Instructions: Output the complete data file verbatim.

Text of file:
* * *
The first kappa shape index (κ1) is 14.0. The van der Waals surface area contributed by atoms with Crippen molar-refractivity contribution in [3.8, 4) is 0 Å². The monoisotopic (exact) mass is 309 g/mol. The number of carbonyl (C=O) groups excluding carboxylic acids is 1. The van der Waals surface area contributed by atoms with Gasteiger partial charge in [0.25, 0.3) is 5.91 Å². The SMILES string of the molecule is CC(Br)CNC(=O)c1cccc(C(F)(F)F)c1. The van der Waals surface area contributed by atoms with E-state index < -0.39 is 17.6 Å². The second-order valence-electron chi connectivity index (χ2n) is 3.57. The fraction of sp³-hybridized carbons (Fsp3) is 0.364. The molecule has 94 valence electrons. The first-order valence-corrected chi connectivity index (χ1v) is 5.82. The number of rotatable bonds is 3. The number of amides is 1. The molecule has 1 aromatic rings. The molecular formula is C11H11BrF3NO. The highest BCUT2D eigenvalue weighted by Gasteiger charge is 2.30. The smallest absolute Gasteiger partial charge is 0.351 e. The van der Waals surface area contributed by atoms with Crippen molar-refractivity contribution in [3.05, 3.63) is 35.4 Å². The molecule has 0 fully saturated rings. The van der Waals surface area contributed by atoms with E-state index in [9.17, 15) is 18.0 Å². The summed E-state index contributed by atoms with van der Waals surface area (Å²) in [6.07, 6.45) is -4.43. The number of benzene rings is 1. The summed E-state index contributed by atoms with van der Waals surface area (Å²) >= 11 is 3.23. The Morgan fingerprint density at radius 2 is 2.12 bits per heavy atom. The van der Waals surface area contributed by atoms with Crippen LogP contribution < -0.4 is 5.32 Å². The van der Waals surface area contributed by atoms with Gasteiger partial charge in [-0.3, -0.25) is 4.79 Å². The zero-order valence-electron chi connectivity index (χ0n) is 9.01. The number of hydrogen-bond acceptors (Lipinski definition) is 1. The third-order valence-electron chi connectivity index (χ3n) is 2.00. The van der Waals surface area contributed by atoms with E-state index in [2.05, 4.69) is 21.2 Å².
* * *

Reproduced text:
The first kappa shape index (κ1) is 14.0. The van der Waals surface area contributed by atoms with Crippen molar-refractivity contribution in [3.8, 4) is 0 Å². The monoisotopic (exact) mass is 309 g/mol. The number of carbonyl (C=O) groups excluding carboxylic acids is 1. The van der Waals surface area contributed by atoms with Gasteiger partial charge in [0.25, 0.3) is 5.91 Å². The SMILES string of the molecule is CC(Br)CNC(=O)c1cccc(C(F)(F)F)c1. The van der Waals surface area contributed by atoms with E-state index < -0.39 is 17.6 Å². The second-order valence-electron chi connectivity index (χ2n) is 3.57. The fraction of sp³-hybridized carbons (Fsp3) is 0.364. The molecule has 94 valence electrons. The first-order valence-corrected chi connectivity index (χ1v) is 5.82. The number of rotatable bonds is 3. The number of amides is 1. The molecule has 1 aromatic rings. The molecular formula is C11H11BrF3NO. The highest BCUT2D eigenvalue weighted by Gasteiger charge is 2.30. The smallest absolute Gasteiger partial charge is 0.351 e. The van der Waals surface area contributed by atoms with Crippen molar-refractivity contribution in [3.05, 3.63) is 35.4 Å². The molecule has 0 fully saturated rings. The van der Waals surface area contributed by atoms with E-state index in [9.17, 15) is 18.0 Å². The summed E-state index contributed by atoms with van der Waals surface area (Å²) in [6.07, 6.45) is -4.43. The number of benzene rings is 1. The summed E-state index contributed by atoms with van der Waals surface area (Å²) >= 11 is 3.23. The Morgan fingerprint density at radius 2 is 2.12 bits per heavy atom. The van der Waals surface area contributed by atoms with Crippen LogP contribution < -0.4 is 5.32 Å². The van der Waals surface area contributed by atoms with Gasteiger partial charge in [-0.3, -0.25) is 4.79 Å². The zero-order valence-electron chi connectivity index (χ0n) is 9.01. The number of hydrogen-bond acceptors (Lipinski definition) is 1. The third-order valence-electron chi connectivity index (χ3n) is 2.00. The van der Waals surface area contributed by atoms with E-state index in [2.05, 4.69) is 21.2 Å².